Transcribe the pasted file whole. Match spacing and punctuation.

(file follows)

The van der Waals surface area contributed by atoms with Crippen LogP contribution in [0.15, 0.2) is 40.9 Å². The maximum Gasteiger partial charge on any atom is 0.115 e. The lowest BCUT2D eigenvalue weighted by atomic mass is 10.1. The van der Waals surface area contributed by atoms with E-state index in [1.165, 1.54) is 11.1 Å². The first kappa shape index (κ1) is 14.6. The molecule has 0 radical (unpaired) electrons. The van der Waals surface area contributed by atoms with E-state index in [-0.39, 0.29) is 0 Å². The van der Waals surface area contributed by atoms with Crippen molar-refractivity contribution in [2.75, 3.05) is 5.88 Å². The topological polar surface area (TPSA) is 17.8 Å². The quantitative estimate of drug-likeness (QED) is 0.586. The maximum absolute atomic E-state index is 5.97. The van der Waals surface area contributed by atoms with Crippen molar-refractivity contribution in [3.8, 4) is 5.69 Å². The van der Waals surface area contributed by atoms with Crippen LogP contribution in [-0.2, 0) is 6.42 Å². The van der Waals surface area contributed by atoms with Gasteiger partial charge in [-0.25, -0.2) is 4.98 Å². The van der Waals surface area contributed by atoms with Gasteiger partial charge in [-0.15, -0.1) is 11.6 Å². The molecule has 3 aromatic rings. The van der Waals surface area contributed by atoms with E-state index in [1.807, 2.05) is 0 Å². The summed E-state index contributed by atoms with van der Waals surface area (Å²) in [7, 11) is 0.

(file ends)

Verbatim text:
The van der Waals surface area contributed by atoms with Crippen LogP contribution in [0.15, 0.2) is 40.9 Å². The maximum Gasteiger partial charge on any atom is 0.115 e. The lowest BCUT2D eigenvalue weighted by atomic mass is 10.1. The van der Waals surface area contributed by atoms with E-state index in [1.165, 1.54) is 11.1 Å². The first kappa shape index (κ1) is 14.6. The molecule has 0 radical (unpaired) electrons. The van der Waals surface area contributed by atoms with E-state index in [-0.39, 0.29) is 0 Å². The van der Waals surface area contributed by atoms with Crippen molar-refractivity contribution in [2.75, 3.05) is 5.88 Å². The topological polar surface area (TPSA) is 17.8 Å². The quantitative estimate of drug-likeness (QED) is 0.586. The maximum absolute atomic E-state index is 5.97. The van der Waals surface area contributed by atoms with Crippen molar-refractivity contribution in [3.8, 4) is 5.69 Å². The van der Waals surface area contributed by atoms with Crippen LogP contribution in [-0.2, 0) is 6.42 Å². The van der Waals surface area contributed by atoms with Gasteiger partial charge in [-0.25, -0.2) is 4.98 Å². The van der Waals surface area contributed by atoms with Gasteiger partial charge in [-0.15, -0.1) is 11.6 Å². The molecule has 3 aromatic rings. The van der Waals surface area contributed by atoms with E-state index in [1.807, 2.05) is 0 Å². The summed E-state index contributed by atoms with van der Waals surface area (Å²) in [7, 11) is 0.